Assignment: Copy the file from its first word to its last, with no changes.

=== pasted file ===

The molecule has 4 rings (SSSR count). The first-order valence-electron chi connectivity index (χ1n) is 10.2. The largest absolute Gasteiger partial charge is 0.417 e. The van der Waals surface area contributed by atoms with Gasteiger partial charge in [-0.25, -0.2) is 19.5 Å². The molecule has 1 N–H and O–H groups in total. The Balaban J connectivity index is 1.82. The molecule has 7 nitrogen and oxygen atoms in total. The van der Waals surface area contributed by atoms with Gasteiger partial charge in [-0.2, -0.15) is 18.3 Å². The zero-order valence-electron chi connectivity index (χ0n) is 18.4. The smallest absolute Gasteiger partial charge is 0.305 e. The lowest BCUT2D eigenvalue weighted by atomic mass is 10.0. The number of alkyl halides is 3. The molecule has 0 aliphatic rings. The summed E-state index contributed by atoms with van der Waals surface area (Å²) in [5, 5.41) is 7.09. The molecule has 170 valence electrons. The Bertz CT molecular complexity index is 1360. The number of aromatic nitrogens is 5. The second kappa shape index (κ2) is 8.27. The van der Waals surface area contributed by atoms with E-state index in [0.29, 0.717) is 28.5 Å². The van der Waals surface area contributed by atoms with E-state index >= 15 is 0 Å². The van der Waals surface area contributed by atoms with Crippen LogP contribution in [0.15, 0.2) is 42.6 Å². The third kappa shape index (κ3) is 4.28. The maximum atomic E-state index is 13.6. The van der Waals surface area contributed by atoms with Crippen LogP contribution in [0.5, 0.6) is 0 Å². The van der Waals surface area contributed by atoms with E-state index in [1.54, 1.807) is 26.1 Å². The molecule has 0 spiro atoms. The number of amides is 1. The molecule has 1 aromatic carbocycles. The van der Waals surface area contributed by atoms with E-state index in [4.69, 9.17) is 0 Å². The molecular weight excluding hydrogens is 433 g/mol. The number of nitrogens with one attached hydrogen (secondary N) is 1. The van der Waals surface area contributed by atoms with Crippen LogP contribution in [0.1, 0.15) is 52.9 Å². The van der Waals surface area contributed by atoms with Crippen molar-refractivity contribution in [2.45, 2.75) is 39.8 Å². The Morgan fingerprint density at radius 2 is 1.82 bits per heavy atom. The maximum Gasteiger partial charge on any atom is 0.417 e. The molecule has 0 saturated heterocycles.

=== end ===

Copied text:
The molecule has 4 rings (SSSR count). The first-order valence-electron chi connectivity index (χ1n) is 10.2. The largest absolute Gasteiger partial charge is 0.417 e. The van der Waals surface area contributed by atoms with Gasteiger partial charge in [-0.25, -0.2) is 19.5 Å². The molecule has 1 N–H and O–H groups in total. The Balaban J connectivity index is 1.82. The molecule has 7 nitrogen and oxygen atoms in total. The van der Waals surface area contributed by atoms with Gasteiger partial charge in [-0.2, -0.15) is 18.3 Å². The zero-order valence-electron chi connectivity index (χ0n) is 18.4. The smallest absolute Gasteiger partial charge is 0.305 e. The lowest BCUT2D eigenvalue weighted by atomic mass is 10.0. The number of alkyl halides is 3. The molecule has 0 aliphatic rings. The summed E-state index contributed by atoms with van der Waals surface area (Å²) in [5, 5.41) is 7.09. The molecule has 170 valence electrons. The Bertz CT molecular complexity index is 1360. The number of aromatic nitrogens is 5. The second kappa shape index (κ2) is 8.27. The van der Waals surface area contributed by atoms with E-state index in [0.29, 0.717) is 28.5 Å². The van der Waals surface area contributed by atoms with E-state index >= 15 is 0 Å². The van der Waals surface area contributed by atoms with Crippen LogP contribution in [0.15, 0.2) is 42.6 Å². The third kappa shape index (κ3) is 4.28. The maximum atomic E-state index is 13.6. The van der Waals surface area contributed by atoms with Crippen LogP contribution in [0.5, 0.6) is 0 Å². The van der Waals surface area contributed by atoms with E-state index in [1.54, 1.807) is 26.1 Å². The molecule has 0 spiro atoms. The number of amides is 1. The molecule has 1 aromatic carbocycles. The van der Waals surface area contributed by atoms with E-state index in [4.69, 9.17) is 0 Å². The molecular weight excluding hydrogens is 433 g/mol. The number of nitrogens with one attached hydrogen (secondary N) is 1. The van der Waals surface area contributed by atoms with Crippen LogP contribution in [0.1, 0.15) is 52.9 Å². The van der Waals surface area contributed by atoms with Crippen molar-refractivity contribution in [2.45, 2.75) is 39.8 Å². The Morgan fingerprint density at radius 2 is 1.82 bits per heavy atom. The maximum Gasteiger partial charge on any atom is 0.417 e. The molecule has 0 saturated heterocycles.